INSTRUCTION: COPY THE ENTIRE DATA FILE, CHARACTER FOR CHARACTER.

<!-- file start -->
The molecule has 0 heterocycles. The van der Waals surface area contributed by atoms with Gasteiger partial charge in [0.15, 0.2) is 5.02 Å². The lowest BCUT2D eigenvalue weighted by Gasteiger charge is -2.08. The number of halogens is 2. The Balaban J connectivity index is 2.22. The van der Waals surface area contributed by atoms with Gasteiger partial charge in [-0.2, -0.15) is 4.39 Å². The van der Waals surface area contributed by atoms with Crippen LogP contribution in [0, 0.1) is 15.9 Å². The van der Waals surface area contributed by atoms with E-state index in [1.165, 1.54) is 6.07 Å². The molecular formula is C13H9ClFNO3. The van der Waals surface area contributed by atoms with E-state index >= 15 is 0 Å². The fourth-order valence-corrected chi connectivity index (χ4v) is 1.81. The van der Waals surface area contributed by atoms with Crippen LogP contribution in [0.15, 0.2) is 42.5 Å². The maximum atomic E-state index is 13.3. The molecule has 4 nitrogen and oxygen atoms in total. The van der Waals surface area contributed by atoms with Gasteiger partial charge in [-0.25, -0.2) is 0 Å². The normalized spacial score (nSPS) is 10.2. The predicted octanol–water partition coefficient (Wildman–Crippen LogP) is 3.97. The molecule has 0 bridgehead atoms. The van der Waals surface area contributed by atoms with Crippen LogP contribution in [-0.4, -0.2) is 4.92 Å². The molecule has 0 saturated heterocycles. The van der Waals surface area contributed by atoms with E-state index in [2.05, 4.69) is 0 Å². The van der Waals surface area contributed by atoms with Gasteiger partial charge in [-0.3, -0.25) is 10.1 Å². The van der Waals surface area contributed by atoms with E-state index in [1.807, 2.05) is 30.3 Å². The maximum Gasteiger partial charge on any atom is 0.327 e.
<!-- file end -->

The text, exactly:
The molecule has 0 heterocycles. The van der Waals surface area contributed by atoms with Gasteiger partial charge in [0.15, 0.2) is 5.02 Å². The lowest BCUT2D eigenvalue weighted by Gasteiger charge is -2.08. The number of halogens is 2. The Balaban J connectivity index is 2.22. The van der Waals surface area contributed by atoms with Gasteiger partial charge in [-0.2, -0.15) is 4.39 Å². The van der Waals surface area contributed by atoms with Crippen LogP contribution in [0, 0.1) is 15.9 Å². The van der Waals surface area contributed by atoms with E-state index in [1.165, 1.54) is 6.07 Å². The molecular formula is C13H9ClFNO3. The van der Waals surface area contributed by atoms with E-state index >= 15 is 0 Å². The fourth-order valence-corrected chi connectivity index (χ4v) is 1.81. The van der Waals surface area contributed by atoms with Crippen LogP contribution in [0.15, 0.2) is 42.5 Å². The maximum atomic E-state index is 13.3. The molecule has 4 nitrogen and oxygen atoms in total. The van der Waals surface area contributed by atoms with Gasteiger partial charge in [-0.25, -0.2) is 0 Å². The normalized spacial score (nSPS) is 10.2. The predicted octanol–water partition coefficient (Wildman–Crippen LogP) is 3.97. The molecule has 0 bridgehead atoms. The van der Waals surface area contributed by atoms with Crippen LogP contribution in [-0.4, -0.2) is 4.92 Å². The molecule has 0 saturated heterocycles. The van der Waals surface area contributed by atoms with E-state index in [2.05, 4.69) is 0 Å². The van der Waals surface area contributed by atoms with Gasteiger partial charge in [-0.3, -0.25) is 10.1 Å². The van der Waals surface area contributed by atoms with E-state index in [1.807, 2.05) is 30.3 Å². The maximum Gasteiger partial charge on any atom is 0.327 e.